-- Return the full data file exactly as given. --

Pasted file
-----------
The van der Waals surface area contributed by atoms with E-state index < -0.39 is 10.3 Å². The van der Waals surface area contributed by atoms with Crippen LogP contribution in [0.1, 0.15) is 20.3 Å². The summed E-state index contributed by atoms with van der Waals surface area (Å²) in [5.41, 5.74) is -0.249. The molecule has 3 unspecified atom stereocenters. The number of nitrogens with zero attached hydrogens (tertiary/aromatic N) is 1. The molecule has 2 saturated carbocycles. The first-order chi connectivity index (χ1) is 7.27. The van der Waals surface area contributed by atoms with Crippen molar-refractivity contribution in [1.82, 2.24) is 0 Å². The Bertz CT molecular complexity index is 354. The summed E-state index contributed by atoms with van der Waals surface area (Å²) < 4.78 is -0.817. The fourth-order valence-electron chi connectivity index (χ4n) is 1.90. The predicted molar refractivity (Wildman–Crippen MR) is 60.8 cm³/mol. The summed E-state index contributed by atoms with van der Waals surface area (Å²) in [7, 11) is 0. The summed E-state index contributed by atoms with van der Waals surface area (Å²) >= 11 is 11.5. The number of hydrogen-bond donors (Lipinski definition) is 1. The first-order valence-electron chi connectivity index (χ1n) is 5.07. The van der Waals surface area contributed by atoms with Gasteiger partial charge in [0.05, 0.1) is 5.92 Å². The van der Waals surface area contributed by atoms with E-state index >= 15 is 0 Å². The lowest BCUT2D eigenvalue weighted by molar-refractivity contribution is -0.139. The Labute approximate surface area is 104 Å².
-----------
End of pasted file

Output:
The van der Waals surface area contributed by atoms with E-state index < -0.39 is 10.3 Å². The van der Waals surface area contributed by atoms with Crippen LogP contribution in [0.1, 0.15) is 20.3 Å². The summed E-state index contributed by atoms with van der Waals surface area (Å²) in [5.41, 5.74) is -0.249. The molecule has 3 unspecified atom stereocenters. The number of nitrogens with zero attached hydrogens (tertiary/aromatic N) is 1. The molecule has 2 saturated carbocycles. The first-order chi connectivity index (χ1) is 7.27. The van der Waals surface area contributed by atoms with Crippen molar-refractivity contribution in [1.82, 2.24) is 0 Å². The Bertz CT molecular complexity index is 354. The summed E-state index contributed by atoms with van der Waals surface area (Å²) < 4.78 is -0.817. The fourth-order valence-electron chi connectivity index (χ4n) is 1.90. The predicted molar refractivity (Wildman–Crippen MR) is 60.8 cm³/mol. The summed E-state index contributed by atoms with van der Waals surface area (Å²) in [7, 11) is 0. The summed E-state index contributed by atoms with van der Waals surface area (Å²) >= 11 is 11.5. The number of hydrogen-bond donors (Lipinski definition) is 1. The first-order valence-electron chi connectivity index (χ1n) is 5.07. The van der Waals surface area contributed by atoms with Gasteiger partial charge in [0.05, 0.1) is 5.92 Å². The van der Waals surface area contributed by atoms with E-state index >= 15 is 0 Å². The lowest BCUT2D eigenvalue weighted by molar-refractivity contribution is -0.139. The Labute approximate surface area is 104 Å².